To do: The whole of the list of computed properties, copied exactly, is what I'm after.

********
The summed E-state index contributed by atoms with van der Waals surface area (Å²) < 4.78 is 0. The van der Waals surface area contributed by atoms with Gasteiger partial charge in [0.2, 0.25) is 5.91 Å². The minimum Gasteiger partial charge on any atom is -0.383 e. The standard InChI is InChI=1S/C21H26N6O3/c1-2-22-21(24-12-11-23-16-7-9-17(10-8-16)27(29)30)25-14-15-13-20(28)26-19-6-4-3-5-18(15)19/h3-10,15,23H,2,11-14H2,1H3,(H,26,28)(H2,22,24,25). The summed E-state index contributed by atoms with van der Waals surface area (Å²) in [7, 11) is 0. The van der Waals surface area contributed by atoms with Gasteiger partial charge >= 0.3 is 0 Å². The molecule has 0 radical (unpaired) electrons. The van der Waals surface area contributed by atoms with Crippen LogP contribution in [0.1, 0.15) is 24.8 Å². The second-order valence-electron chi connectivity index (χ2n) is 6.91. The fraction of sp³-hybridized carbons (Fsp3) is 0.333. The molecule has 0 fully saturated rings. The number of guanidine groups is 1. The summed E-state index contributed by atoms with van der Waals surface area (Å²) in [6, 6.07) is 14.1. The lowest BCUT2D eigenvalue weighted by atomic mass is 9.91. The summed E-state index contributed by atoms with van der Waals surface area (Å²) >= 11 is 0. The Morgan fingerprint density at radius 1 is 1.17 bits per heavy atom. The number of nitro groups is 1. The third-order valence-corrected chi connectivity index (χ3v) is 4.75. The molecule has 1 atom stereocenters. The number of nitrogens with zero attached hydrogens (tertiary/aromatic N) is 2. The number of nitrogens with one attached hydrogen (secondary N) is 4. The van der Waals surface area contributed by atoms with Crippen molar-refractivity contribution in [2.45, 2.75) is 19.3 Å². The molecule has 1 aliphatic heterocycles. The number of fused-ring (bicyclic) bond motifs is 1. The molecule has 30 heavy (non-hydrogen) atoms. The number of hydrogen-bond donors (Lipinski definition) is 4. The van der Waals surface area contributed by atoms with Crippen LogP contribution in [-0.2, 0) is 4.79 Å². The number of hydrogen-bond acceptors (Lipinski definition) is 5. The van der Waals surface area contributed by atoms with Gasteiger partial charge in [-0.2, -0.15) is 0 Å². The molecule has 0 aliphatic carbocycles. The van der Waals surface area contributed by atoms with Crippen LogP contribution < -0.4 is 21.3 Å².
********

The summed E-state index contributed by atoms with van der Waals surface area (Å²) < 4.78 is 0. The van der Waals surface area contributed by atoms with Gasteiger partial charge in [0.2, 0.25) is 5.91 Å². The minimum Gasteiger partial charge on any atom is -0.383 e. The standard InChI is InChI=1S/C21H26N6O3/c1-2-22-21(24-12-11-23-16-7-9-17(10-8-16)27(29)30)25-14-15-13-20(28)26-19-6-4-3-5-18(15)19/h3-10,15,23H,2,11-14H2,1H3,(H,26,28)(H2,22,24,25). The summed E-state index contributed by atoms with van der Waals surface area (Å²) in [7, 11) is 0. The van der Waals surface area contributed by atoms with Gasteiger partial charge >= 0.3 is 0 Å². The molecule has 0 radical (unpaired) electrons. The van der Waals surface area contributed by atoms with Crippen LogP contribution in [0.1, 0.15) is 24.8 Å². The second-order valence-electron chi connectivity index (χ2n) is 6.91. The fraction of sp³-hybridized carbons (Fsp3) is 0.333. The molecule has 0 fully saturated rings. The number of guanidine groups is 1. The summed E-state index contributed by atoms with van der Waals surface area (Å²) in [6, 6.07) is 14.1. The lowest BCUT2D eigenvalue weighted by atomic mass is 9.91. The summed E-state index contributed by atoms with van der Waals surface area (Å²) >= 11 is 0. The Morgan fingerprint density at radius 1 is 1.17 bits per heavy atom. The number of nitro groups is 1. The third-order valence-corrected chi connectivity index (χ3v) is 4.75. The molecule has 1 atom stereocenters. The number of nitrogens with zero attached hydrogens (tertiary/aromatic N) is 2. The number of nitrogens with one attached hydrogen (secondary N) is 4. The van der Waals surface area contributed by atoms with Crippen molar-refractivity contribution in [2.45, 2.75) is 19.3 Å². The molecule has 1 aliphatic heterocycles. The number of fused-ring (bicyclic) bond motifs is 1. The molecule has 30 heavy (non-hydrogen) atoms. The number of hydrogen-bond donors (Lipinski definition) is 4. The van der Waals surface area contributed by atoms with Crippen LogP contribution in [-0.2, 0) is 4.79 Å². The number of hydrogen-bond acceptors (Lipinski definition) is 5. The van der Waals surface area contributed by atoms with Gasteiger partial charge in [-0.2, -0.15) is 0 Å². The molecule has 0 aliphatic carbocycles. The van der Waals surface area contributed by atoms with Crippen LogP contribution < -0.4 is 21.3 Å².